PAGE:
|Clare County Library||
Home | Search Library Catalogue | Foto: Clare Photo Collection | Search this Website | Copyright Notice
|Cornelius O'Brien of Birchfield (1782 - 1857) by Henry Comber|
In the course of the 1847 campaign, Pierse Creagh, election agent for William Fitzgerald, claimed that he had been insulted by Cornelius O’Brien and sent his friend, Blake-Forster as his second to call O’Brien out. Both parties were bound to the peace in £600 and the affair came to naught even though Blake-Forster suggested a meeting on the continent. A certain lack of enthusiasm on O’Brien’s part is understandable. He was sixty-five years of age and the memory of a previous affair of honour must have been indelibly impressed on his mind. This took place in 1810 and is described in a booklet Famous Irish Trials preserved in the National Library under the title,
A full and accurate report of the Trial of Cornelius O’Brien and Cornelius McDonough, Esqrs. for the Murder of Francis Drew, Esq. at the late Assizes of Trim held before the Hon. Sir William Cusack-Smith, Baronet, Third Baron of His Majesty’s Court of Exchequer containing The Very Eloquent Appeal made by Mr. O’Brien to the Court on his receiving sentence. Taken on the spot by Isaac Burke Bethel, Esq., Barrister at Law - 1810.
The lengthy verbatim report makes fascinating reading but is too long for inclusion here. The words “swaggerer” and “coward” were among the epithets dealt out at one of the public offices in the City of Dublin. The lie was given and this was followed by a blow inflicted on the deceased by the prisoner, O’Brien. The deceased, Drew, described by a witness as the most implacable, unmanageable, ungovernable man he had ever met with, would have no accommodation, nothing but a shot would satisfy him. The jury found the prisoners guilty of manslaughter and they were sentenced to six months imprisonment. Here Mr. O’Brien asked permission to address the court. This was granted and his speech deserves to be reproduced in full;
“I am sure you Lordship had good reason for paying attention to the reports which have reached you concerning me. But allow me, my Lord, to say they did me great injustice. I am no fighting man, my Lord; I abhor the character and I am grieved at the impression which seems to be made on your Lordship’s mind as to me. Allow me to inform your Lordship that my father was a gentleman of rank and prosperity in the County of Clare. He instructed me in the principles of religion and morality; and spared no expense on my education. He placed me in an honourable profession. He was in embarrassed circumstances, poor man. He is now in his grave. He died when I was young, very young, leaving me the management of those affairs, and the care of a widowed mother and five orphaned children. God protected us. By my industry and attention and by the means of my profession I succeeded in restoring my family to their property and enabled myself to become the protector of my mother and to stand in the place of a father to her children.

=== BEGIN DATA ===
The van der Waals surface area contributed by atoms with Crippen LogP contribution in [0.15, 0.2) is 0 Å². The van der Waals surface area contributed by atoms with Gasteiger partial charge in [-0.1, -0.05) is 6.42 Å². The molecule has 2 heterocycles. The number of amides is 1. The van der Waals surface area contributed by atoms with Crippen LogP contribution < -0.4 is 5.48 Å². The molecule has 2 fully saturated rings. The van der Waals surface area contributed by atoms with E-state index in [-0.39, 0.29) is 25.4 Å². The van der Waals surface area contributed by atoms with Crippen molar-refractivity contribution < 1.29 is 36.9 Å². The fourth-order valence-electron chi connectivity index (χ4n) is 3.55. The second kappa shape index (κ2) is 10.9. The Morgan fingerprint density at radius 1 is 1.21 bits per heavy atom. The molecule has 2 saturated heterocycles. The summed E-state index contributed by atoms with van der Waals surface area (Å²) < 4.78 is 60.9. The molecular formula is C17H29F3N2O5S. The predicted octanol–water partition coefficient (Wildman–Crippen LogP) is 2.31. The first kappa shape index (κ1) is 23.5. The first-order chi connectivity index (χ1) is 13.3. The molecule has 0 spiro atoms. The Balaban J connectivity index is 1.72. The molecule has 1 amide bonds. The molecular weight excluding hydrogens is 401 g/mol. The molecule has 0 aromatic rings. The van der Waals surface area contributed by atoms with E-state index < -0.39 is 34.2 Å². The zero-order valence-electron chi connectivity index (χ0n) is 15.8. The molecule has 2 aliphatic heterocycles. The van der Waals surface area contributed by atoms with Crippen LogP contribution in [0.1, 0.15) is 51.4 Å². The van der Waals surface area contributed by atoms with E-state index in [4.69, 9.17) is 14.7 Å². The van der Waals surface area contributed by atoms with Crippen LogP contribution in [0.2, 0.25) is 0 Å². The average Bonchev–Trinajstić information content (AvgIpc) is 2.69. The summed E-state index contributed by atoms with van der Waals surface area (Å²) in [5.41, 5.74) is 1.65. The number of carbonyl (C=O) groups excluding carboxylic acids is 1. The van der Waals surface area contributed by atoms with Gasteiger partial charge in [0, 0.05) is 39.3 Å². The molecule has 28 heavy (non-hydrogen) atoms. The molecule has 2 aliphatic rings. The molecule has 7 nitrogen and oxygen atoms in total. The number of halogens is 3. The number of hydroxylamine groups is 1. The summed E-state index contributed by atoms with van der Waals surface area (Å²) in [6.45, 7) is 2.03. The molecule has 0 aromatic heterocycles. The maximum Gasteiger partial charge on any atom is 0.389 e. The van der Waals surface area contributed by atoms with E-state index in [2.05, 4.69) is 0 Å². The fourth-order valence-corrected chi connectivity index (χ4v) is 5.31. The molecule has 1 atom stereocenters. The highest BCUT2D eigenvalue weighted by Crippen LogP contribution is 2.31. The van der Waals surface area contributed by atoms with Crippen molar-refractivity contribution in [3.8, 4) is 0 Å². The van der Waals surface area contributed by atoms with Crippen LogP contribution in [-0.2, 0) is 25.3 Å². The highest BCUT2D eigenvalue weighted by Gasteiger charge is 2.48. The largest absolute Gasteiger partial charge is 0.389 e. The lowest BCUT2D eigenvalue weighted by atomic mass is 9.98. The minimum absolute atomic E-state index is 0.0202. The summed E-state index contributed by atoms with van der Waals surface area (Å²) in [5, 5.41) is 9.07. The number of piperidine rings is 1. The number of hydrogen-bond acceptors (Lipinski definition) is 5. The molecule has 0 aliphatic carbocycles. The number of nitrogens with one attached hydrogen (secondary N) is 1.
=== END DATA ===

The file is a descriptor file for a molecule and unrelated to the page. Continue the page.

In the course of my exertions, which I hope were praiseworthy, I had to do with a gentleman who was the enemy of my father and helped to undermine his fortunes. His resentments outlived my poor father and he turned them on me. He met me on the street of Ennistymon, in my own county, my Lord, and there publicly called me a swindler, a liar, and a coward. I was then only 19. My friends thought that if I put up with such treatment I could neither follow my profession nor show my face in my county. I was well connected, my Lord. I did not wish to disgrace myself or my connexions. I had a meeting with Mr. McNamara. This, no doubt, reached your Lordship’s ears, and occasioned those severe observations which have afflicted me so much. My Lord, that was the first affair I was engaged in; the only except this late unfortunate one, which I shall lament the longest day I live. Before my meeting with Mr. McNamara, I solemnly declare I had never fired a shot out of a pistol; and you will recollect, my Lord, that my wish was to have recourse to a court of law.